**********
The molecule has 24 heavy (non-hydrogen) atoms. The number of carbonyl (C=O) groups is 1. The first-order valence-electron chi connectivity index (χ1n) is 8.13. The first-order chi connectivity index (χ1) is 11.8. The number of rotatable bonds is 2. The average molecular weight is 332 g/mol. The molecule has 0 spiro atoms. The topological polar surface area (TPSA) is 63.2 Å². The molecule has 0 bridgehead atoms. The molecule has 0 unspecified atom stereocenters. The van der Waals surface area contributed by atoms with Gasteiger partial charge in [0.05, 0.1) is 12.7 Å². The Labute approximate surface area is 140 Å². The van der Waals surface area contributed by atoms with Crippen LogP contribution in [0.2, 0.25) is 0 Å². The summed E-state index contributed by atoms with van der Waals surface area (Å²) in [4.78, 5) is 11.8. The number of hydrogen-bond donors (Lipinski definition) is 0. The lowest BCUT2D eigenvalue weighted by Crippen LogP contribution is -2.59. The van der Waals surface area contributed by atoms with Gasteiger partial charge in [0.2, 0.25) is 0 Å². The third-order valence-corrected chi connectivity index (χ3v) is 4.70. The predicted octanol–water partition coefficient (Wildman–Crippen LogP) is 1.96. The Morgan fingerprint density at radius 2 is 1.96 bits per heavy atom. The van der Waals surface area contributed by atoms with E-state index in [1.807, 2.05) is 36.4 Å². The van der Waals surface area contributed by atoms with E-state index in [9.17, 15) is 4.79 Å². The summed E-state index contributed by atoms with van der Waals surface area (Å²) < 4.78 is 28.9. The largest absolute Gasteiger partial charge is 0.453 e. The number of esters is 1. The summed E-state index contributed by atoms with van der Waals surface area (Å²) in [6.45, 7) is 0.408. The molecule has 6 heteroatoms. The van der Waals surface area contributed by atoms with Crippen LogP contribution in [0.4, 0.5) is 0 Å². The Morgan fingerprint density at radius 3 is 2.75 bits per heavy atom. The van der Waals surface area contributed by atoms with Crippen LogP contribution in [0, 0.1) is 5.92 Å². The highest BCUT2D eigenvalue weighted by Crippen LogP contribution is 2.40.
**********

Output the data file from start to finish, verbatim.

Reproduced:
The molecule has 24 heavy (non-hydrogen) atoms. The number of carbonyl (C=O) groups is 1. The first-order valence-electron chi connectivity index (χ1n) is 8.13. The first-order chi connectivity index (χ1) is 11.8. The number of rotatable bonds is 2. The average molecular weight is 332 g/mol. The molecule has 0 spiro atoms. The topological polar surface area (TPSA) is 63.2 Å². The molecule has 0 bridgehead atoms. The molecule has 0 unspecified atom stereocenters. The van der Waals surface area contributed by atoms with Gasteiger partial charge in [0.05, 0.1) is 12.7 Å². The Labute approximate surface area is 140 Å². The van der Waals surface area contributed by atoms with Crippen LogP contribution in [0.2, 0.25) is 0 Å². The summed E-state index contributed by atoms with van der Waals surface area (Å²) in [4.78, 5) is 11.8. The number of hydrogen-bond donors (Lipinski definition) is 0. The lowest BCUT2D eigenvalue weighted by Crippen LogP contribution is -2.59. The van der Waals surface area contributed by atoms with Gasteiger partial charge in [0.2, 0.25) is 0 Å². The third-order valence-corrected chi connectivity index (χ3v) is 4.70. The predicted octanol–water partition coefficient (Wildman–Crippen LogP) is 1.96. The Morgan fingerprint density at radius 2 is 1.96 bits per heavy atom. The van der Waals surface area contributed by atoms with E-state index in [1.807, 2.05) is 36.4 Å². The van der Waals surface area contributed by atoms with E-state index in [9.17, 15) is 4.79 Å². The summed E-state index contributed by atoms with van der Waals surface area (Å²) < 4.78 is 28.9. The largest absolute Gasteiger partial charge is 0.453 e. The number of esters is 1. The summed E-state index contributed by atoms with van der Waals surface area (Å²) in [6.45, 7) is 0.408. The molecule has 6 heteroatoms. The van der Waals surface area contributed by atoms with Crippen LogP contribution in [0.4, 0.5) is 0 Å². The Morgan fingerprint density at radius 3 is 2.75 bits per heavy atom. The van der Waals surface area contributed by atoms with Crippen LogP contribution in [0, 0.1) is 5.92 Å². The highest BCUT2D eigenvalue weighted by Crippen LogP contribution is 2.40.